> they make them out of air, or a thin metal case filled with air? 
> Because THERMAL MASS is what keeps things either hot or cold... not 
> air, which has very little ability to hold temperature, either hot or 
> cold without outside influence.
>
> What is a simple way to make your refrigerator on land use less 
> electricity and remain cold for longer in a power outage? Fill it with 
> jugs of water, and pack it so there is as little air space as 
> possible. Once refrigerated to the temp of the frige, they become a 
> thermal mass bank, which will stay cold and not go to room temp the 
> minute you open the fridge door. Filling the fridge with jugs of air 
> doesn't do much of anything in that application.
>
> When you are at the beach, why do you jump in the water? Because 
> unlike the air at the beach, it remains cool when the sun is up. The 
> air heats as soon as the sun hits it because it has almost no thermal 
> mass. If you apply a 1000 degree flame to two steel containers: One 
> containing a cubic foot of 35 degree water and one containing a cubic 
> foot of 35 degree air, which one will reach 100 degrees faster?
>
> The fact is, the difference between the temp holding ability of water 
> in an ice chest, and air is not even remotely close.  When I use the 
> word fact, I do not mean "opinion".  I mean fact, as in settled 
> science. Melt water makes the ice melt MUCH slower.  Melt water 
> remains pretty close to the temp of the ice it came from as long as 
> ice remains, and is very slow to warm even when the ice is gone.  It 
> will be always be closer to the temp of the ice than any air that you 
> have available. That melt water will never be as warm as the ambient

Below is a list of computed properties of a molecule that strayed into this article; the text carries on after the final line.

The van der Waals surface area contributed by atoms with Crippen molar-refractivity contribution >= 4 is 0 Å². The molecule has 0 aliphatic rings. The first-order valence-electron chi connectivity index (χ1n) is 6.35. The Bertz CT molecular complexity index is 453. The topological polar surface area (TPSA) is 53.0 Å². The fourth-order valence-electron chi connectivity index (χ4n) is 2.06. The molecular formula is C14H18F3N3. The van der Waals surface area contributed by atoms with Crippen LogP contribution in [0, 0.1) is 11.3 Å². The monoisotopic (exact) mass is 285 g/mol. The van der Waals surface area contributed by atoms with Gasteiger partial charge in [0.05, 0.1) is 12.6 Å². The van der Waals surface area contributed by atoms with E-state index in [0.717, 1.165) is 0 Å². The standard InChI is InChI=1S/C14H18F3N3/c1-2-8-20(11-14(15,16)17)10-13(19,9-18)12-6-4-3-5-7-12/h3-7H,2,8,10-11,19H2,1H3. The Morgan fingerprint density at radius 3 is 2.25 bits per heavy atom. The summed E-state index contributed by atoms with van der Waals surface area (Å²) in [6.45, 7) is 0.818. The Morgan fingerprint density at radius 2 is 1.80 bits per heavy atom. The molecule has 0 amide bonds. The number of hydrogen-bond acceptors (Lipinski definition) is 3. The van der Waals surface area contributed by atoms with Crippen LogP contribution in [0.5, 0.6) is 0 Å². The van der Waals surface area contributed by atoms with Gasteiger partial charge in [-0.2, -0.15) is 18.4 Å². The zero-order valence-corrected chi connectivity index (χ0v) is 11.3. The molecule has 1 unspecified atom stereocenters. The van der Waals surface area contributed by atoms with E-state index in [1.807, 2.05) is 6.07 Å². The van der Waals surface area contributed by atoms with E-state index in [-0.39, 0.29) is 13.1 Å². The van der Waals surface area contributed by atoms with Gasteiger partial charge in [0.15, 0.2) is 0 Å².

> air as long as any ice remains, and for a while after all ice is gone. 
> The only place an insulator helps you is in the CONTAINER, to keep the 
> cold in and the hot air out. Any air inside the cooler is a detriment. 
> The best situation would be a cooler that is full to the top with all 
> spaces filled with melt water right up to the rim. That gives you the 
> most thermal mass, which is what retains the cool and the ice.
>
> This summer, I came home with ice remaining that started the trip with 
> me 10 days earlier. This was in 85-90 degree weather during the days 
> and 70's at night. Ten days. Actually the cooler was packed the night 
> before I left, and there was still ice and cold food in that cooler 
> the day after I returned home, so call it 12 days. I apparently 
> understand how this works! So do ALL cooler manufacturers, who 
> naturally want you to have the best possible results using their 
> products. Ask them if you are still not convinced. It doesn't matter 
> which one you ask.
>
> ps. Even though gravity is still a theory, I'm pretty sure it exists 
> and works as advertised.
>
> Bill Bina.
>
>
> On 9/20/2011 7:57 AM, Della Barba, Joe wrote:
>
> Sounds like we need a science experiment!
>
> */Joe Della Barba/*
>